Topic: Profiles

Cooking Aboard Sailboat

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Snacks such as olives keep well in a cooler and won't blow away in the wind.

Snacks such as olives keep well in a cooler and won't blow away in the wind.

For 30 years, the Boston Sailing Center has been offering courses to all types of sailors, from those just getting their sea legs to seasoned captains preparing to make coastal passages. The center also offers memberships that include the use of a variety of vessels and opportunities for bareboat charters in the  Virgin Islands and other destinations. 617-227-4198; bostonsailingcenter.com

For 30 years, the Boston Sailing Center has been offering courses to all types of sailors, from those just getting their sea legs to seasoned captains preparing to make coastal passages. The center also offers memberships that include the use of a variety of vessels and opportunities for bareboat charters in the Virgin Islands and other destinations. 617-227-4198; bostonsailingcenter.com

Once anchored, Helen Gallo Bryan is on deck with refreshments.

Once anchored, Helen Gallo Bryan is on deck with refreshments.

Daniel, 6, is already telling sailing stories.

Daniel, 6, is already telling sailing stories.

With a good breeze and the spinnaker flying, the Boston Harbor Islands are about a half hour from the city.

With a good breeze and the spinnaker flying, the Boston Harbor Islands are about a half hour from the city.

Oliver, 3, gets a lesson in trimming the sails from his dad, Dave Bryan.

Oliver, 3, gets a lesson in trimming the sails from his dad, Dave Bryan.

All photos/art by Heath Robbins

“It was our love for the ocean that brought us together in the first place,” says Helen Gallo Bryan. She met her husband, Dave Bryan, manager of the Boston Sailing Center, more than a decade ago when she first signed up for sailing lessons. “We quickly figured out we had a passion for wine and food, too,” says Dave. “So being on the boat for a day or a week, with or without the boys, we eat and drink well.”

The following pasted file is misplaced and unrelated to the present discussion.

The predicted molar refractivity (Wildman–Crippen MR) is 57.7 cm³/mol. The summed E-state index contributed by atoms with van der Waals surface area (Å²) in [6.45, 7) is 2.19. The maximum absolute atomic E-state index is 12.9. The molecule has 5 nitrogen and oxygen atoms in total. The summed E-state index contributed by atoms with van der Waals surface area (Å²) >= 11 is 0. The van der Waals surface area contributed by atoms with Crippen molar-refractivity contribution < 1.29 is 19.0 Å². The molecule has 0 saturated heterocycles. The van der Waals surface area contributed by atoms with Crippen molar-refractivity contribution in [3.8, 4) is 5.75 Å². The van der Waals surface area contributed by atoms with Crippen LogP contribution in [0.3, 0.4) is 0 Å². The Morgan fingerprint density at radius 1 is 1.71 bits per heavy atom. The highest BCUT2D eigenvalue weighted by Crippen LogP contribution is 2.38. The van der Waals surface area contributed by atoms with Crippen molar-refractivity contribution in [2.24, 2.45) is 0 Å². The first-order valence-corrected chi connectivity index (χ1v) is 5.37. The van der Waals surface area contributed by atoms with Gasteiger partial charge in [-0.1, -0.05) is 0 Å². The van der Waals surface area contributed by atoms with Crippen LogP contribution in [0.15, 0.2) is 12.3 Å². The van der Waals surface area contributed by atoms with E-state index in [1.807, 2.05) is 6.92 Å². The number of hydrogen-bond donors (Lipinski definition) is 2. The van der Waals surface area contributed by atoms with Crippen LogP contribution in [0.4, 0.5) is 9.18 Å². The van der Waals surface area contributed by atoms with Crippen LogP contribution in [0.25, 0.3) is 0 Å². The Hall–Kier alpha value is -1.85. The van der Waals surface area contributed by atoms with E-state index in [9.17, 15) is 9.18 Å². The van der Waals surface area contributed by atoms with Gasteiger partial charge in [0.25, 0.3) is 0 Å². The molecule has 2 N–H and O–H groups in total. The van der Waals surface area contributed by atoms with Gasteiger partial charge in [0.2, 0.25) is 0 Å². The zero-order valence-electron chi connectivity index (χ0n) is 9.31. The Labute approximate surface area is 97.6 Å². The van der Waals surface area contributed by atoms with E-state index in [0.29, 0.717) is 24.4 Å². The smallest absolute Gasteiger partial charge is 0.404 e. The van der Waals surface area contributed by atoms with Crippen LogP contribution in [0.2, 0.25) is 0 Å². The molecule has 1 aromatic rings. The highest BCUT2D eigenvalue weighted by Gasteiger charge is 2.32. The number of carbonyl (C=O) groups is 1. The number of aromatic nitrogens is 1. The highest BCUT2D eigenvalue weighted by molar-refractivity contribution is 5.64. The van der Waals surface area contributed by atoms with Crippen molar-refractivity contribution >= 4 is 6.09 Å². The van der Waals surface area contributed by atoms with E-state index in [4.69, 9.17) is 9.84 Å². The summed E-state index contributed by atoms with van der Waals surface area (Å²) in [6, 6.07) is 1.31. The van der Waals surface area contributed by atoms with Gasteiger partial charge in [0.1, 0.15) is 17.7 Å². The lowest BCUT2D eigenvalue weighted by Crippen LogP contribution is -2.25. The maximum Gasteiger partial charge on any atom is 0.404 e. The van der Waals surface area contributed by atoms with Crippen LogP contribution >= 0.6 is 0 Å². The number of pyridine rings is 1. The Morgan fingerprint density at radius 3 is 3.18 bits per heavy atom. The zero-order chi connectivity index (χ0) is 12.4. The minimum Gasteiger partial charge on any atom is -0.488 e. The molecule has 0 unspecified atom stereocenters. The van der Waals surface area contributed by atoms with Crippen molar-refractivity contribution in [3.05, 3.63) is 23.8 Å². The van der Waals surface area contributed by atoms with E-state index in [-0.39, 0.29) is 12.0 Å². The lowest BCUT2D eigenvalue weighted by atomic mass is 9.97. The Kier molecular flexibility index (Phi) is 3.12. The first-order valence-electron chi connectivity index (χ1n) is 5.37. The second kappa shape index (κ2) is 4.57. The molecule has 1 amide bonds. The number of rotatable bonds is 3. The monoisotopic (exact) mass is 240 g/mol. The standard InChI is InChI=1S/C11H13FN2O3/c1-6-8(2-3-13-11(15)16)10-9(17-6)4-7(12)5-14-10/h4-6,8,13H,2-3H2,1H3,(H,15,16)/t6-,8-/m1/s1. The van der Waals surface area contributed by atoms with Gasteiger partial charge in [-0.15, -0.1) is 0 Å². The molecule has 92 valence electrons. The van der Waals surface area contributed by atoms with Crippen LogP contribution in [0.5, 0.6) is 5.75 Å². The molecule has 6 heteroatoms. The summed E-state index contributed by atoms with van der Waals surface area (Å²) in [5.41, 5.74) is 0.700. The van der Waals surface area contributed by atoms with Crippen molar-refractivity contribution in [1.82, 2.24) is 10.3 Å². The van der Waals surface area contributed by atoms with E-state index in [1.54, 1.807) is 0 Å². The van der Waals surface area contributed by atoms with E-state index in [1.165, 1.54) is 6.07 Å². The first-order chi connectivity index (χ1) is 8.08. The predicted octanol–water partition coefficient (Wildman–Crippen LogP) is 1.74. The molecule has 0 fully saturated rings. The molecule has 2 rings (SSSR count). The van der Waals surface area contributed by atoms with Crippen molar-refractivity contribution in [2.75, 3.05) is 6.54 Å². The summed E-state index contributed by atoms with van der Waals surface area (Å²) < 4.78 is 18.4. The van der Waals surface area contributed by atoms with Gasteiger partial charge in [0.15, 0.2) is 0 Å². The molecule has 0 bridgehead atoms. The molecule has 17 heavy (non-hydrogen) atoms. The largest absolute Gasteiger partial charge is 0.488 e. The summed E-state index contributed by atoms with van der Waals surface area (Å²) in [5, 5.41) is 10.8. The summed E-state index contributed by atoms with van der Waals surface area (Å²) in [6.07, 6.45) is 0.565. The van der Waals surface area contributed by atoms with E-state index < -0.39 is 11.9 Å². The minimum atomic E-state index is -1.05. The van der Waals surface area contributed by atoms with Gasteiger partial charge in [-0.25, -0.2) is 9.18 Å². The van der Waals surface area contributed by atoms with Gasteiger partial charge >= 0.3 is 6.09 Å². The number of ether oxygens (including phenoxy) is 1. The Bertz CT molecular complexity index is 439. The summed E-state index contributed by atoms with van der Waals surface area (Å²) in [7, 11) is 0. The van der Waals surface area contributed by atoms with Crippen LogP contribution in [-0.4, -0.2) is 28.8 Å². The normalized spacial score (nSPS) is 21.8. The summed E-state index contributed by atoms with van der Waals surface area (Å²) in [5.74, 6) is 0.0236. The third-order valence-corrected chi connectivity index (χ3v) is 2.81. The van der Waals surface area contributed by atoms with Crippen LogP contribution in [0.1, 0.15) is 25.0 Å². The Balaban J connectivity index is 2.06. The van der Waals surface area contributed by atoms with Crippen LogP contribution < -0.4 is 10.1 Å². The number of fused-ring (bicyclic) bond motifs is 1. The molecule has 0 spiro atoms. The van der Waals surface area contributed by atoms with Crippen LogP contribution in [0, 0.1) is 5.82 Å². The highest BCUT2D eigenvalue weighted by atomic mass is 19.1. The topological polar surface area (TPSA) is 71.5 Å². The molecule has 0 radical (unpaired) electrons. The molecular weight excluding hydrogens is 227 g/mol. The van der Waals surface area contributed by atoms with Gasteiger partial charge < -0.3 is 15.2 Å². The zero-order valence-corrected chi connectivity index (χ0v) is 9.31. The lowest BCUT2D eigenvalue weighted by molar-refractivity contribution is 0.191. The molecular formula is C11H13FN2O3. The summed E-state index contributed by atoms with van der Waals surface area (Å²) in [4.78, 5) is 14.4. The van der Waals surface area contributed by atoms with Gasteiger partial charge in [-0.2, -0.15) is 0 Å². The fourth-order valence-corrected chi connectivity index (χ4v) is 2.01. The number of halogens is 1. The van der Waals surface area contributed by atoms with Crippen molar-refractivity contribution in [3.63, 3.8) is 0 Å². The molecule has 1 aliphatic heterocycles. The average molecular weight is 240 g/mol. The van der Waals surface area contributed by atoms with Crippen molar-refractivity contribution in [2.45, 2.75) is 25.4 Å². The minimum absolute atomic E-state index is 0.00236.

Helen understands multitasking. The couple has two young sons (Daniel, 6, and Oliver, 3), and she is an executive with Winebow, an importer of Italian estate wines. She admits it takes a little forethought to pull off a fresh and delicious meal while under sail, but she says once you learn a few tricks, you can apply them to any meal — at home or with the spinnaker flying.

“People think we’re nuts,” says Dave, “when we talk about a great meal we had and that it was while we were on a sailing vacation with the kids. We take the kids everywhere, and if we’re out cruising, they come along — we don’t get enough time with them as it is, and the ocean is a great place for them to be. What better way to spend time as a family and for them to understand, love, and respect the water?”

Helen and Dave chose a menu that includes healthy ingredients that can be made in advance and then quickly assembled, easily grilled (or placed in the boat’s tiny oven in case the weather turns), and kept in a cooler for a few days — important when you can’t run to the store for missing ingredients. “Normally in the summer, I’d use fresh tomatoes, but oven-dried are more forgiving in case we hit waves or we can’t use them before they go south,” explains Helen.

Planning ahead is the key. “Almost all the provisions we take along are ingredients that mix and match well. We put olive oil and garlic in everything. Olive oil doesn’t need to be refrigerated and is a better health choice than butter,” says Helen.

“If you’re going to be out for a few days, think of your meals as a three-day picnic and plan accordingly.” And there’s no reason to skip dessert. “I got the idea from slice-and-bake cookies and experimented. I make a batch, form them into logs, and freeze them. They also help keep the cooler temperature down, and they’re delicious — by land or sea.”

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